The trees are mainly hawthorn and sycamore, but along the lineside, pussy willows were flowering alongside “ordinary” willows and a lone cherry tree was showing the first signs of blossom. The hawthorn leaves were a beautiful shade of light green, but it will be several weeks before the sycamore buds burst. Any elders were hiding, but I know their purple budded leaves are already growing green.

What could we use these trees for?

Bark collection is normally done in winter while trees lie dormant, but the green bark of the young willow branches is a useful source of anti-inflammatory and headache potions. Willow bark can be harvested at any time during dormancy but is said to achieve optimal quality in the spring just as the first leaf buds start to form.

Glennie Kindred says “willow bark has been used for its pain-relieving qualities for at least 2,000 years. The Salix alba (white willow, withe, withy) contains salicin, which is converted to salicylic acid in the body.” Willow bark reduces fever and relieves rheumatism. A decoction can be used for gum and tonsil inflammations and as a footbath for sweaty feet.

The decoction is made by soaking 3 teaspoons (15ml) of the bark in a cup of cold water for 2 - 5 hours. Then bring to the boil. Strain and take a wineglassful each day, a mouthful at a time. The bark can be dried, powdered and stored in an airtight container.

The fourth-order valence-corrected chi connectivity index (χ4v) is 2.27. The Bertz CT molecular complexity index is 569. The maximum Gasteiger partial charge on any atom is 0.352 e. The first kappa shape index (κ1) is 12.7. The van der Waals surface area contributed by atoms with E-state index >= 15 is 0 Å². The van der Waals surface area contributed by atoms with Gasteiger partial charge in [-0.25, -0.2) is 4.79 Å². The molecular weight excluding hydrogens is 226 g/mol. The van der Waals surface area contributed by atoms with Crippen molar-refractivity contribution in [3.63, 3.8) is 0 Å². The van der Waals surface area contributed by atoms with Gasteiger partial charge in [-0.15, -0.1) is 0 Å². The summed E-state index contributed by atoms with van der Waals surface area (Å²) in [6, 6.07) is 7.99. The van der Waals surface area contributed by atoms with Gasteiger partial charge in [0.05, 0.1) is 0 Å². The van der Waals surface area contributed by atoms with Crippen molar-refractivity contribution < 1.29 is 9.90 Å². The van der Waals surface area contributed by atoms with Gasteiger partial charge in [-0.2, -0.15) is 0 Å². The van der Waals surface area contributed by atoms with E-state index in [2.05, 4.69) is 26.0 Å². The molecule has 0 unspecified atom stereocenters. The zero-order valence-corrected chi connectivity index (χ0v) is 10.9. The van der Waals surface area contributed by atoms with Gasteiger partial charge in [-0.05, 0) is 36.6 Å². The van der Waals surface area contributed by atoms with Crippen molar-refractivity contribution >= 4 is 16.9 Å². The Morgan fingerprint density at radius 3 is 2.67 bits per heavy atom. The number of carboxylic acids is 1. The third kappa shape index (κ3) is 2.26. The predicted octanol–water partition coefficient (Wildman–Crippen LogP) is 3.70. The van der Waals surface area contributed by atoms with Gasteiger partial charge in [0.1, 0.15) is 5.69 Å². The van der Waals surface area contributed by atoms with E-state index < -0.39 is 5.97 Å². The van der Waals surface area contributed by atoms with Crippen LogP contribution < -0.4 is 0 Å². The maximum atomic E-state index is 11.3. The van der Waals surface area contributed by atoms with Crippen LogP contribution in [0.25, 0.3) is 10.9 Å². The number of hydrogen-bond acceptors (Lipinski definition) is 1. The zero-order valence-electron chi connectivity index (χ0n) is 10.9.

Many herbalist believe black willow (Salix nigra) to be the most effective tree, but the difference is negligible if the bark is freshly harvested. Salix nigra is the pussy willow and has black bark as opposed to the light greens of the white willow. Its properties are much the same, but Glennie says it was used in the past as an aphrodisiac and sexual sedative.

Goat willow or sallow willow (Salix caprea) is used in very much the same way as the white willow, but sallow bark tea is recommended for indigestion, whooping cough and catarrh. It can also be used as an antiseptic and disinfectant.
Young hawthorn leaves were historically known as “bread and cheese” because it often found its way into mouths when other foraged food was rare. They make a refreshing tea for heart conditions and other water retention issues, but don’t take them without advice if you are on other heart medication.

Now is the time to make a cherry blossom elixir. The bark of the wild cherry, Prunus serontina is the species usually recommended for dry, involuntary coughs. The inner bark is the most potent part of the tree, acquired by a mixture of whittling and scraping with a hand-knife. Experiments with modern cultivars of Prunus. avium, the Sweet Cherry, show that good results can be obtained from pruning garden cherry trees.

Ananda Wilson first alerted me to the possibility of using the cherry blossom for a delicious elixir and every year I try to find blooms to cover with brandy and honey for coughs later in the year. The cherry tree in my garden is too high up to gather flowers easily, but maybe this year I will find some at a height I can reach!

Another joy in my garden at the moment is the yellow forsythia. If this were the forsythia suspense of Chinese origin, it would be a staple medicinal herb. The fruit is one of the most common components in Chinese herbal formulas for treating the common cold, influenza, and allergies.

Now would be the time to gather young horsechestnut leaves for salves and tinctures to strengthen arterial walls and support varicose veins. The time for harvest is very short since it must be done before the conical flowers appear.

Elder leaves too could be harvested for bruise salves, but I prefer to allow them to remain on the trees as I would rather use plantain, yarrow or comfrey, but that is my choice. I’m waiting for the flowers which will show summer is just around the corner.